As far as I know, I was the only little kid in the world who didn’t like spaghetti. Every other ankle-biter I knew went crazy over spaghetti, whether it be in traditional form or straight out of a Chef Boyardee can (here’s looking at you, Bill Gryta)… but for some reason, I found it completely unappealing. Which meant that generally, on spaghetti night, my mom would also cook a small pot of pesto.
The pesto was nothing special — it was from a packet and heated up in a couple minutes. Why did I love eating unidentifiable green liquid over classic spaghetti? Don’t ask me, but I could not get enough of it.
Years later I found out that pesto did not have to be made from a packet of green powder. We had never had a food processor growing up, and when I was introduced to its wonderful capabilities, I froke out. When I moved into the apartment, I got a food processor, and the first thing I made was pesto. It’s simple, it freezes well, and it’s so wonderful on so many things.
Last night, the perfect storm of fresh basil from my new basil plant Sebastien, a recent purchase of sundried tomatoes, and the urge to break out the good ol’ processor turned into a new spin on one of my old recipes: sundried tomato basil pesto. Oh, and you want a play-by-play of my cooking experience? Well, luckily I was just bored enough to document the entire process.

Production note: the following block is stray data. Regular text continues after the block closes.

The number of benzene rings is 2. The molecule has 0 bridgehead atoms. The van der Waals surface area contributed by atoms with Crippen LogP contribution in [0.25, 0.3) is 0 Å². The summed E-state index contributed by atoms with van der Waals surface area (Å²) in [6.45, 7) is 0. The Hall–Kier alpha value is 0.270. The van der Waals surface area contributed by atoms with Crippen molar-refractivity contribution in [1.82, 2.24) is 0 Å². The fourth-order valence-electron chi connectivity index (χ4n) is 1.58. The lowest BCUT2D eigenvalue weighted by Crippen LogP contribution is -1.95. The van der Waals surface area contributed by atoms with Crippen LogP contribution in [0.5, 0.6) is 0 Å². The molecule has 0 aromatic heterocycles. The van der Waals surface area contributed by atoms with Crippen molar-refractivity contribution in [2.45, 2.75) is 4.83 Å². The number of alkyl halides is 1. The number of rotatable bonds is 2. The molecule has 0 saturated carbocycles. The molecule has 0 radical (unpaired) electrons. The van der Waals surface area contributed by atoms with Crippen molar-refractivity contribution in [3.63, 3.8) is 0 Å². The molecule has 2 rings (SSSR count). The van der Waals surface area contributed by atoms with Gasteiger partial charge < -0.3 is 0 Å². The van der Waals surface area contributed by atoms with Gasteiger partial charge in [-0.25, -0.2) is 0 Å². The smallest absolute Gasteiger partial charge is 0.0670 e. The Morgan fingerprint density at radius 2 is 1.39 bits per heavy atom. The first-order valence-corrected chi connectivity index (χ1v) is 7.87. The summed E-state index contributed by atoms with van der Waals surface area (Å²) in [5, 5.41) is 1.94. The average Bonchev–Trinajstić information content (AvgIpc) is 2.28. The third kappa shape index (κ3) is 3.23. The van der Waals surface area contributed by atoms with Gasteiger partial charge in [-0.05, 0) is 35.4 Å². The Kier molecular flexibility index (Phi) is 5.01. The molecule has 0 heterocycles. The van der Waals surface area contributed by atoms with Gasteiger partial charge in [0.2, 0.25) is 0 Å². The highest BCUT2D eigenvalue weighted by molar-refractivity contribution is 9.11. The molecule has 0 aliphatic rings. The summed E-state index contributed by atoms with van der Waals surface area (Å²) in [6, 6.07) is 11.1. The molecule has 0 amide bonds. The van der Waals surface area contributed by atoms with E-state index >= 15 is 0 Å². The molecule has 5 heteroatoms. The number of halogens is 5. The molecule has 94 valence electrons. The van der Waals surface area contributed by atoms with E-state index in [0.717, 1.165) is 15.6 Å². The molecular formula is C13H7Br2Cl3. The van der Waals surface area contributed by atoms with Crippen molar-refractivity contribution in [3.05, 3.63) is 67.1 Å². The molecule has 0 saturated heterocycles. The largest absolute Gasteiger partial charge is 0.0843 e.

Sundried Tomato Basil Pesto. I have no idea how much it costs because I had most of the stuff on hand and I picked my own basil. Buy your own basil plant and the rest is a breeze! Serves at least 5 or 6.
Start with 1/4 c. of pine nuts (a.k.a. pignolis). Toast them by heating up a nonstick pan with no oil over medium heat. Pour in the pine nuts and shake them around every 30 seconds for a few minutes.
Add the pine nuts, 1/4 c. walnuts, and garlic to the food processor. The original recipe suggested 9 cloves. I used much more because I am Filipino and my boyfriend is Italian.
Process until it looks grainy. Take the top of your food processor off and stick your face down there and inhale. Can you smell that through the picture? Yummm.
Add fresh basil (4-5 packed) and a cup of sundried tomatoes. Salt and pepper to taste, but don’t overdo it. Process, and while the food processor is running, drizzle in 1 1/4 c. olive oil (more or less, depending on your taste).
Add a cup of parmesan cheese. The cheese mellows out the bite of the garlic and adds saltiness, so don’t skimp. Process for a bit longer.
Pesto is delicious on pasta, on crostini, as a spread on a sandwich or hamburger, with crudites, as a marinade… the list goes on. I wouldn’t mind using it as one of those scenty things that hangs from my rearview mirror. I froze about half of this recipe, and spooned some unfrozen pesto over reheated capellini pomodoro to make the pasta at the top of this post. I suggest you do the same. Happy eating!